Board of Behavioral Sciences - Another Garden of Forking Paths

Tue, April 14, 2015 12:38 AM | Deleted user

by David Jensen, JD

With The Garden of Forking Paths, i Jorge Luis Borges penned one of the greatest short-stories in all of world literature, and, although he certainly was not intending to do so, his conception of time and his emphasis on the consequences of the choices we make, gives us a framework for the outcomes of possible interactions with the Board of Behavioral Sciences ("BBS"), with three possibilities being particularly important and fairly recurrent. One possible interaction with the BBS is for it to renew your intern registration or license as "Clear." This is a friendly, bureaucratic interaction, which essentially means, as far as the BBS can tell at the time, "Keep up the good work!" A second possible interaction is for the BBS to conclude that you have done something wrong and are now in SOME trouble with it. And, a third possible interaction is for the BBS to conclude that you have done something very wrong and are now in SERIOUS trouble with it. So, "Keep up the good work," SOME trouble, or SERIOUS trouble? The outcome is yours to write with the "pen and paper" of your professional and personal conduct.

The Garden of Forking Paths

For the uninitiated, The Garden of Forking Paths is a spy story set against the back-drop of World War One. In the story, Yu Tsun is a Chinese national and a former professor of English, who is living in England. Tsun is also a German spy. Tsun realizes that he is about to be captured by the English, and he wants to get word to the Germans about a city in England that should be bombed by the Germans.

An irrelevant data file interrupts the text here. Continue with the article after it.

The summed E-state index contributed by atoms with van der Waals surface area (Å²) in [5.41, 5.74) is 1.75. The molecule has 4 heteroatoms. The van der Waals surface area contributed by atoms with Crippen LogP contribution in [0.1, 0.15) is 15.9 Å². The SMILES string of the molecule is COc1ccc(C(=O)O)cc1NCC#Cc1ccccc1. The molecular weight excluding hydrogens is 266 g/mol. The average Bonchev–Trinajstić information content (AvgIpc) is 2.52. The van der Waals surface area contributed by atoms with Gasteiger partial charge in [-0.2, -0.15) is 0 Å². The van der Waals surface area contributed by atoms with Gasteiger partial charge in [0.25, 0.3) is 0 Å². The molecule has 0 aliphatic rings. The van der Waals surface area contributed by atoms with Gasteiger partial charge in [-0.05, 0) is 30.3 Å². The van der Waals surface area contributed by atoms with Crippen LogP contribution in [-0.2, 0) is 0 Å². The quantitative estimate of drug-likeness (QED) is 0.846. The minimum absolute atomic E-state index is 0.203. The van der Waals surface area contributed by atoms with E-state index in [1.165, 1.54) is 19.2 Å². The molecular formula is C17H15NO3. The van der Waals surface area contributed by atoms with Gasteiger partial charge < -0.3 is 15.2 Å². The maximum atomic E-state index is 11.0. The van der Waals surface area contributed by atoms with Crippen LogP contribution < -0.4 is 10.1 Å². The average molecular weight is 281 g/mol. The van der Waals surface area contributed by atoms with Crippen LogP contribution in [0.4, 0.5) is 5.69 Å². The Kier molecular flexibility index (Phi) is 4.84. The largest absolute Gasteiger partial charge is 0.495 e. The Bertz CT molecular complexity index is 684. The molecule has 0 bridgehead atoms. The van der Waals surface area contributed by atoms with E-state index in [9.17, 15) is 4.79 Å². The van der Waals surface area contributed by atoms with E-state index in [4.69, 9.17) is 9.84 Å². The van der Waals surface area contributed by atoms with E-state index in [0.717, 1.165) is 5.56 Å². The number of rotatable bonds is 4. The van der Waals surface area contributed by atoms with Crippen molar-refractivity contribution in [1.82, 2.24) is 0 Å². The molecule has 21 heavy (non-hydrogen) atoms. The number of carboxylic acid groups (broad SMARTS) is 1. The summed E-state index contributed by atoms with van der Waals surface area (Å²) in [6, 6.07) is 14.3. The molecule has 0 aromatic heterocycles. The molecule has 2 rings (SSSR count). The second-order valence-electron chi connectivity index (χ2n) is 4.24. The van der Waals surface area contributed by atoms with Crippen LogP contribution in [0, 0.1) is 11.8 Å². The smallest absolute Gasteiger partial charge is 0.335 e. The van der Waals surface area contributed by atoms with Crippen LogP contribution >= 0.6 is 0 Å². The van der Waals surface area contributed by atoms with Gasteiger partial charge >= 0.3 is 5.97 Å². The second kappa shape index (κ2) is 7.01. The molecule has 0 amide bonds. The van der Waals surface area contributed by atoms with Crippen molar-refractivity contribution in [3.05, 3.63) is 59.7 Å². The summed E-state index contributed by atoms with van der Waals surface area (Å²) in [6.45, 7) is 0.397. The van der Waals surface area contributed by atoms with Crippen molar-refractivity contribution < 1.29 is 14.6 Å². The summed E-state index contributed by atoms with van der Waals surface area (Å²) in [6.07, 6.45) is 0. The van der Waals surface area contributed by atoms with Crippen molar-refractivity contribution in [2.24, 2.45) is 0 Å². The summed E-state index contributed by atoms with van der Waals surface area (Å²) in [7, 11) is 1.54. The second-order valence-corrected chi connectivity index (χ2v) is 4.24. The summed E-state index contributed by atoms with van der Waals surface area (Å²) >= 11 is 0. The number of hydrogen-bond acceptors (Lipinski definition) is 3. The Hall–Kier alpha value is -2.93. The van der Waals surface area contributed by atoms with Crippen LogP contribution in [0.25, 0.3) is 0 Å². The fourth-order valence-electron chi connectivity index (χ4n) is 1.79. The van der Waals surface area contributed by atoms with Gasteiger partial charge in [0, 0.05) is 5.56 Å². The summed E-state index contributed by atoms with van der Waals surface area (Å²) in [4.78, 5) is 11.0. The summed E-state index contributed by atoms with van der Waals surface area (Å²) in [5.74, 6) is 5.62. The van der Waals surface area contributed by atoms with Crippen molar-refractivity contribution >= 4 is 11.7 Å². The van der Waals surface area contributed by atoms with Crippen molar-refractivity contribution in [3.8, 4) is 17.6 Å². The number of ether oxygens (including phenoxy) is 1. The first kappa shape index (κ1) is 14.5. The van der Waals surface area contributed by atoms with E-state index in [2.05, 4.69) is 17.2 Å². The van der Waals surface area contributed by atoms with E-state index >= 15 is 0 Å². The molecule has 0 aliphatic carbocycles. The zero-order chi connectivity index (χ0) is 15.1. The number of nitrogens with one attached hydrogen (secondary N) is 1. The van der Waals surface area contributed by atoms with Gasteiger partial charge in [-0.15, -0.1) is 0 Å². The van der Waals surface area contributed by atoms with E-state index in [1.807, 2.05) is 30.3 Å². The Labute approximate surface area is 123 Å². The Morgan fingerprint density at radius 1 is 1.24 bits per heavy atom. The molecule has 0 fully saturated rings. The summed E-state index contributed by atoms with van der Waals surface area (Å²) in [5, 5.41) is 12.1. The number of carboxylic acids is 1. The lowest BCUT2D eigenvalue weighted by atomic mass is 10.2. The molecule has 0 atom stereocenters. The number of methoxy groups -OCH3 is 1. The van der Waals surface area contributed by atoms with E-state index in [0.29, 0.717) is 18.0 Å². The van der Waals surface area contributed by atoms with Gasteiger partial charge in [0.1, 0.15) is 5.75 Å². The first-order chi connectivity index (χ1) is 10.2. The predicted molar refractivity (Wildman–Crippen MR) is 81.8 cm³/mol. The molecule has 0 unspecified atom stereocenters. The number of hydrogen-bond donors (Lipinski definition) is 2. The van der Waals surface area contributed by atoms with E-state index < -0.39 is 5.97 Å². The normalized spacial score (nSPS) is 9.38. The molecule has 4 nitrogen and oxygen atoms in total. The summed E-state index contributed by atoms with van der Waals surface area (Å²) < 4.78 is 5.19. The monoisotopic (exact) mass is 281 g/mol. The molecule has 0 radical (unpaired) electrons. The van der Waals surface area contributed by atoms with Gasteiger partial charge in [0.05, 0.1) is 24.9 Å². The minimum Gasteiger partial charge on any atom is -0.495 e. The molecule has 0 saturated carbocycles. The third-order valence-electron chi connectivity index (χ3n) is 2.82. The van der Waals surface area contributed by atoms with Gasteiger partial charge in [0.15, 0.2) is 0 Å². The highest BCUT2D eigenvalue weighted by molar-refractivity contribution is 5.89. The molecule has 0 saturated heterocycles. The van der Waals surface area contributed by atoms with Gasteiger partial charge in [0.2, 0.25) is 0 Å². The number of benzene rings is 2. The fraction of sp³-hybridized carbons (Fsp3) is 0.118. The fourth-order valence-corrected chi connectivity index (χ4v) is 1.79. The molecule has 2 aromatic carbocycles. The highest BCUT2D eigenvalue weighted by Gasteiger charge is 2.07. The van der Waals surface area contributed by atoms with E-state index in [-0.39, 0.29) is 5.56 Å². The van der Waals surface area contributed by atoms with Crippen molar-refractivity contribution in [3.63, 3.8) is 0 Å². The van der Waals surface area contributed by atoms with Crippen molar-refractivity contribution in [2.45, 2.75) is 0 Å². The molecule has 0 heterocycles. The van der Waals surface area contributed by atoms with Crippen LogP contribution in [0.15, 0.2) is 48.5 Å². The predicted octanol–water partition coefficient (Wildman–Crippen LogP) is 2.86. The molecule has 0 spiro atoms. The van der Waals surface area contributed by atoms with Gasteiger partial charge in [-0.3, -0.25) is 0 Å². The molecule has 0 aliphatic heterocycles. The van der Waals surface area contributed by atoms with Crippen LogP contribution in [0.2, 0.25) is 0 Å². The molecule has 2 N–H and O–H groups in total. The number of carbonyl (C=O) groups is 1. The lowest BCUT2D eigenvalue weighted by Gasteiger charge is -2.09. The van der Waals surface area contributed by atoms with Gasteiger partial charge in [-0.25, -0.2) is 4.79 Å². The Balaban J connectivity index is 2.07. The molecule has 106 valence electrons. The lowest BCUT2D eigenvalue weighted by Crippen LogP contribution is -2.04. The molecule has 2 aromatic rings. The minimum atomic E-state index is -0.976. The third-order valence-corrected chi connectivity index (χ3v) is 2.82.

Tsun is being pursued by Captain Richard Madden, an Irishman in service to the English, and Tsun then proceeds to the estate of Richard Albert, a noted scholar of Chinese culture. Albert relates to Tsun that he knows of Tsun's great ancestor, Ts'ui Pen, who gave up his kingdom in China to do two things, create a labyrinth in which all men would lose their way and write a great novel. However, after Pen was murdered, no one found the labyrinth, and all that was discovered was a chaotic manuscript that seemed to make no sense whatsoever.

Albert explained to Tsun that he solved the riddle of the labyrinth, which is that the novel is the labyrinth. While everyone had been looking for a physical labyrinth to experience, Alpert surmised that the novel was the labyrinth, and that the reason it was regarded as a chaotic mess was because it was written in such a way as to contain all possible futures for the characters involved.

Alpert then explains to Tsun that "Unlike Newton and Schopenhauer, your ancestor did not believe in a uniform and absolute time; he believed in an infinite series of times, a growing, dizzying web of divergent, convergent, and parallel times" (127). He also added that "The fabric of these times contain all of life's possibilities" (127).